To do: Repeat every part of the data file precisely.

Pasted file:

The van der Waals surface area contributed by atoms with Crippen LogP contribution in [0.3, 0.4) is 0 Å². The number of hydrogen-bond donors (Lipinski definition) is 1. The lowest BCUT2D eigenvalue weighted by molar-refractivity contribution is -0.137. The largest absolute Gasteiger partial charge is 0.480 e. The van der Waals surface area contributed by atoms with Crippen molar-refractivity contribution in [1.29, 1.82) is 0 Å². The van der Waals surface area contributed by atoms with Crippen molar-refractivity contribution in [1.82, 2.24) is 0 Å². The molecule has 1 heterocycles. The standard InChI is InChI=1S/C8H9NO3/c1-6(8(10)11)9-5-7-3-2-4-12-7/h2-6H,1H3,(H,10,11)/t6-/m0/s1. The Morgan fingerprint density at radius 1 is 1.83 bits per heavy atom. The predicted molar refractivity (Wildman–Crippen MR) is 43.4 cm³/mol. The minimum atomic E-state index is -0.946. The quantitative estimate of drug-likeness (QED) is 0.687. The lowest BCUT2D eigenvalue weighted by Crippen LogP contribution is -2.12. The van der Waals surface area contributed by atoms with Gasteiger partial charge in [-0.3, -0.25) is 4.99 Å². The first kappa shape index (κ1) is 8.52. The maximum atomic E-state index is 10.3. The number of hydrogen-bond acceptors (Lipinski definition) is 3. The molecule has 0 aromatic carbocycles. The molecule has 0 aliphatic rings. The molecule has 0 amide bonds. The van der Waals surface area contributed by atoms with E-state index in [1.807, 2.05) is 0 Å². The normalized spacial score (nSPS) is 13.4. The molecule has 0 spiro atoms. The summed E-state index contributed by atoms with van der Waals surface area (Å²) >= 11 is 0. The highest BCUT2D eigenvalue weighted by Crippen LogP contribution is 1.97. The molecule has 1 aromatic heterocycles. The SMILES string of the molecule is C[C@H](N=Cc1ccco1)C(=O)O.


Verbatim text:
The van der Waals surface area contributed by atoms with Crippen LogP contribution in [0.3, 0.4) is 0 Å². The number of hydrogen-bond donors (Lipinski definition) is 1. The lowest BCUT2D eigenvalue weighted by molar-refractivity contribution is -0.137. The largest absolute Gasteiger partial charge is 0.480 e. The van der Waals surface area contributed by atoms with Crippen molar-refractivity contribution in [1.29, 1.82) is 0 Å². The van der Waals surface area contributed by atoms with Crippen molar-refractivity contribution in [1.82, 2.24) is 0 Å². The molecule has 1 heterocycles. The standard InChI is InChI=1S/C8H9NO3/c1-6(8(10)11)9-5-7-3-2-4-12-7/h2-6H,1H3,(H,10,11)/t6-/m0/s1. The Morgan fingerprint density at radius 1 is 1.83 bits per heavy atom. The predicted molar refractivity (Wildman–Crippen MR) is 43.4 cm³/mol. The minimum atomic E-state index is -0.946. The quantitative estimate of drug-likeness (QED) is 0.687. The lowest BCUT2D eigenvalue weighted by Crippen LogP contribution is -2.12. The van der Waals surface area contributed by atoms with Gasteiger partial charge in [-0.3, -0.25) is 4.99 Å². The first kappa shape index (κ1) is 8.52. The maximum atomic E-state index is 10.3. The number of hydrogen-bond acceptors (Lipinski definition) is 3. The molecule has 0 aromatic carbocycles. The molecule has 0 aliphatic rings. The molecule has 0 amide bonds. The van der Waals surface area contributed by atoms with E-state index in [1.807, 2.05) is 0 Å². The normalized spacial score (nSPS) is 13.4. The molecule has 0 spiro atoms. The summed E-state index contributed by atoms with van der Waals surface area (Å²) >= 11 is 0. The highest BCUT2D eigenvalue weighted by Crippen LogP contribution is 1.97. The molecule has 1 aromatic heterocycles. The SMILES string of the molecule is C[C@H](N=Cc1ccco1)C(=O)O.